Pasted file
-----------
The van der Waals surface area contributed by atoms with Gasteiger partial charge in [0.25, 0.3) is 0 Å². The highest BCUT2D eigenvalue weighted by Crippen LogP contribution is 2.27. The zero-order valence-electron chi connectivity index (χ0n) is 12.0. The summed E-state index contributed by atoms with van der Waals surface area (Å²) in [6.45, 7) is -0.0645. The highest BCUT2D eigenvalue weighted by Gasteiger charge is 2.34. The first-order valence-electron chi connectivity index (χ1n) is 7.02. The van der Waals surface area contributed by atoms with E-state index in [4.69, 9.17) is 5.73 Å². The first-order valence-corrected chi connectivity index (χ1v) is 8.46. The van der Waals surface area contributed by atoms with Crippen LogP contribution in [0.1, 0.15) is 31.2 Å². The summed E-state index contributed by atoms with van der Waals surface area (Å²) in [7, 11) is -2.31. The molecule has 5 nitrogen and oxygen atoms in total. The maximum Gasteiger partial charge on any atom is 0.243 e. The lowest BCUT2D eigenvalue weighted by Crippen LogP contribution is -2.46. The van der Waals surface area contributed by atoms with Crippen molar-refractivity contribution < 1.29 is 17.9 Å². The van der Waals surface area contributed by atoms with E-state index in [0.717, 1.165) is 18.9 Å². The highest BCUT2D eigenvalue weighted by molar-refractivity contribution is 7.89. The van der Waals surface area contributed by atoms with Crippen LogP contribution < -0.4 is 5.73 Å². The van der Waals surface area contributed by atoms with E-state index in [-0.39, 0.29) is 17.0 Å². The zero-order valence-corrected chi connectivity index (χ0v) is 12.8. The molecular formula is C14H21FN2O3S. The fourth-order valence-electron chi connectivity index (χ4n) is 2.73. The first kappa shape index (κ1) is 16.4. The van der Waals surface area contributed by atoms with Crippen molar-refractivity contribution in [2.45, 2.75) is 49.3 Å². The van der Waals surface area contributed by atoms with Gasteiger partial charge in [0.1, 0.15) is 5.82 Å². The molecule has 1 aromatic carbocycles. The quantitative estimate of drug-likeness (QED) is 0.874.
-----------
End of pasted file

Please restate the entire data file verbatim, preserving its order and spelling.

The van der Waals surface area contributed by atoms with Gasteiger partial charge in [0.25, 0.3) is 0 Å². The highest BCUT2D eigenvalue weighted by Crippen LogP contribution is 2.27. The zero-order valence-electron chi connectivity index (χ0n) is 12.0. The summed E-state index contributed by atoms with van der Waals surface area (Å²) in [6.45, 7) is -0.0645. The highest BCUT2D eigenvalue weighted by Gasteiger charge is 2.34. The first-order valence-electron chi connectivity index (χ1n) is 7.02. The van der Waals surface area contributed by atoms with E-state index in [4.69, 9.17) is 5.73 Å². The first-order valence-corrected chi connectivity index (χ1v) is 8.46. The van der Waals surface area contributed by atoms with Crippen LogP contribution in [0.1, 0.15) is 31.2 Å². The summed E-state index contributed by atoms with van der Waals surface area (Å²) in [7, 11) is -2.31. The molecule has 5 nitrogen and oxygen atoms in total. The maximum Gasteiger partial charge on any atom is 0.243 e. The lowest BCUT2D eigenvalue weighted by Crippen LogP contribution is -2.46. The van der Waals surface area contributed by atoms with Crippen molar-refractivity contribution < 1.29 is 17.9 Å². The van der Waals surface area contributed by atoms with E-state index in [0.717, 1.165) is 18.9 Å². The highest BCUT2D eigenvalue weighted by molar-refractivity contribution is 7.89. The van der Waals surface area contributed by atoms with Crippen LogP contribution < -0.4 is 5.73 Å². The van der Waals surface area contributed by atoms with E-state index in [-0.39, 0.29) is 17.0 Å². The zero-order valence-corrected chi connectivity index (χ0v) is 12.8. The molecular formula is C14H21FN2O3S. The fourth-order valence-electron chi connectivity index (χ4n) is 2.73. The first kappa shape index (κ1) is 16.4. The van der Waals surface area contributed by atoms with Crippen molar-refractivity contribution in [2.45, 2.75) is 49.3 Å². The van der Waals surface area contributed by atoms with Gasteiger partial charge in [0.1, 0.15) is 5.82 Å². The molecule has 1 aromatic carbocycles. The quantitative estimate of drug-likeness (QED) is 0.874.